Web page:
Motor difficulties and disorders in connection with dyslexia were studied as early as the 1960s. In 1960, Z. Žlab compiled a set of tests designed to diagnose laterality and minimal brain dysfunction (MBD) which is still used today in some facilities. It consists of seven tests focusing on perception and motorics: throwing and catching a tennis ball, coordination of lower and upper limbs when marching on the spot (by wall bars), visual-motoric test with a colored circle, left-right orientation test, Z. Matějček's tracing test, rhythm reproduction test and speech examination with a focus on specific disorders. Motorics is stressed even in the classic work by Otakar Kučera et al. (1962) devoted to slight encephalopathies in children. Z. Třesohlavá (1974) in her extensive research focused on children with MBD pays great attention to the development of motorics and diagnostics of motor development. The combined occurrence of dyspraxia and dysgnosia (a developmental disorder of the ability to recognize objects) was described by Ivan Lesný (1989) who referred to it as the dy-dy syndrome, i.e., the dysgnosia - dyspraxia syndrome. Lesný classifies it as minimal brain damage and believes it is mostly caused by a disorder located in the mesencephalon. Much scholarly information on perception and motorics in MBD sufferers is contained in the publication by M. Černá et al. (1999).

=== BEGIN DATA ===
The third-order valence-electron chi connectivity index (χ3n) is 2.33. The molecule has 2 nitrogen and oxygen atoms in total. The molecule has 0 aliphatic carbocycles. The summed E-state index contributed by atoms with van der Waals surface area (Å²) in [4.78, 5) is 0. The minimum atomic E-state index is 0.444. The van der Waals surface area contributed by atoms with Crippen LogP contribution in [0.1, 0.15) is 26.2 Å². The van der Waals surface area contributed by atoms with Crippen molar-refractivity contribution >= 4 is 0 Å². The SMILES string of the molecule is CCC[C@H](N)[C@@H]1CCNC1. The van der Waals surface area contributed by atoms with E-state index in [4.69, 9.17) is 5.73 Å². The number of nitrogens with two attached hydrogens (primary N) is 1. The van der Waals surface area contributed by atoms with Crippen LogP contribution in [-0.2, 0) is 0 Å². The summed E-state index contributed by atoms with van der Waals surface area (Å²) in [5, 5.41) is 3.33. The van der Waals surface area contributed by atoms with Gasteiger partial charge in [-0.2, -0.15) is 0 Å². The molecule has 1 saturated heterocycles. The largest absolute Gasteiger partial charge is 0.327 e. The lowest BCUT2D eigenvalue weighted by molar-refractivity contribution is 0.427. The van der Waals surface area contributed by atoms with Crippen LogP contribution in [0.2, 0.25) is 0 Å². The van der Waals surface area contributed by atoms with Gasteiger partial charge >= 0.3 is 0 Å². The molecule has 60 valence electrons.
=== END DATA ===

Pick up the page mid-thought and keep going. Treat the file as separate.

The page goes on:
The recognition of the relationship between dyslexia and motor disorders was already obvious in the preceding decades. The battery of tests used in the 1980s by H. Tymichová, the principal of the first school for dyslectics in Karlsbad, included J. Míka's orientation test of dynamic practice. In his book, Dyslexia (1987), Z. Matějček refers to the connection between poor articulation, poor fine motorics and poor coordination of fine motorics in writing.
Diagnostika specifických poruch učení (Diagnostics of Specific Learning Difficulties) by J. Novák (2002) includes a fine motorics test which is based on Lurij'sneuropsychological examination. Long-term verification showed that the current examination according to J. Míka and I. Lesný contains items which lack sufficient diagnostic merit for the respective purposes. In another treatise, J. Novák differentiates between motor dysgraphia and orthographic dysgraphia (more often referred to as dysorthography). Together with J. Smutná, they discovered a dependency between the fine motorics level and auditory analysis and synthesis (1996).